Starting with the CB750, Honda redefined what a motorcycle should be. The other Japanese manufacturers followed Honda’s lead, resulting in the UJM, or “Universal Japanese Motorcycle.” This left its mark on the motorcycle industry, which has never been the same since.
Ultimate Motorcycling has a great article on the history of Honda’s inline-four bikes, starting with the iconic CB750. While my own 1981 model was no longer the barnstormer the original was, it was still a fun bike, and just what I needed at the time. Truth be told, I originally wanted the Magna parked next to it, but after seeing it was smashed down the left side, my eye moved to the CB750 Custom parked next to it. I have no regrets (though I still want a Magna someday).
The creator of Star Trek was born on August 19, 1921. Today would be his 100th birthday. Though he never went to space himself, he created a universe that would inspire many who actually did. In fact, in the 1970s NASA recruited Nichelle Nichols, who played Lieutenant Uhura, to recruit new astronauts, particularly women and people of color.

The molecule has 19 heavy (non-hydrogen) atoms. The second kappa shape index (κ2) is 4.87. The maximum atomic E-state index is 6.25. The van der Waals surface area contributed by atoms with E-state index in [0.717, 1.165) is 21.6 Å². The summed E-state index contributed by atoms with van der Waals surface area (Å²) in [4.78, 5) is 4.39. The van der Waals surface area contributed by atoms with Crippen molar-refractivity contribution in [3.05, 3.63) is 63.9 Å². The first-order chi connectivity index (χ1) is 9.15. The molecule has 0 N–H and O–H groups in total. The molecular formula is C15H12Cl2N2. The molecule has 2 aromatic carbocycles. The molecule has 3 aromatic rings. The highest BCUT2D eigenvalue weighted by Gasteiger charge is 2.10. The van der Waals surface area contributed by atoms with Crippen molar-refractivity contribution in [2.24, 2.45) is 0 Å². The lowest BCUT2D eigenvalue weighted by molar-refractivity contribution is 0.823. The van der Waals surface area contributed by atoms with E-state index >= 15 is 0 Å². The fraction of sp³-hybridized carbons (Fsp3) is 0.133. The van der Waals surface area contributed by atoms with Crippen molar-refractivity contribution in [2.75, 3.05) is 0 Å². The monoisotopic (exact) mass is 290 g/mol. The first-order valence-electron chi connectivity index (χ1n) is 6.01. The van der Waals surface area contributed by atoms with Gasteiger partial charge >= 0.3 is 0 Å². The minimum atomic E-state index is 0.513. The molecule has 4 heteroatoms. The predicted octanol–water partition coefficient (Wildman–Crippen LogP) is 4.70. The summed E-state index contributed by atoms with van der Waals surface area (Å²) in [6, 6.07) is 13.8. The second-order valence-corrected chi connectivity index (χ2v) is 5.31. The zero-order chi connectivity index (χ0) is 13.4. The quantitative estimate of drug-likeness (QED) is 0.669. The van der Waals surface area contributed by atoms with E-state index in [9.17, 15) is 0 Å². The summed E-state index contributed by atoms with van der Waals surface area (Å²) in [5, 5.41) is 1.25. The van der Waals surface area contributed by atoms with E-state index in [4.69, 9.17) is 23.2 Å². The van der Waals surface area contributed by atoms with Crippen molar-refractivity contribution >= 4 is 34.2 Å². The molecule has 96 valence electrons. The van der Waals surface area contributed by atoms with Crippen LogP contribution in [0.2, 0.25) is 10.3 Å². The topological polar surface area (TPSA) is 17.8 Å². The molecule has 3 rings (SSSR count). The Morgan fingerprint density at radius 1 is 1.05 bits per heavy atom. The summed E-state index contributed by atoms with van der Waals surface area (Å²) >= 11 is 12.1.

Science fiction became science fact when the first Space Shuttle was named Enterprise after a massive letter writing campaign convinced NASA to do it. The cast of the original series, as well as Roddenberry himself, were on hand at the public unveiling, featured as today’s NASA Image of the Day. Although Enterprise also never flew into space, it was an extremely important proof of the Space Shuttle concept, particularly its ability to land like an airplane. (Later, the Space Shuttle Enterprise would appear on a display on the Starship Enterprise of previous ships of that name in Star Trek: The Motion Picture. How meta is that?)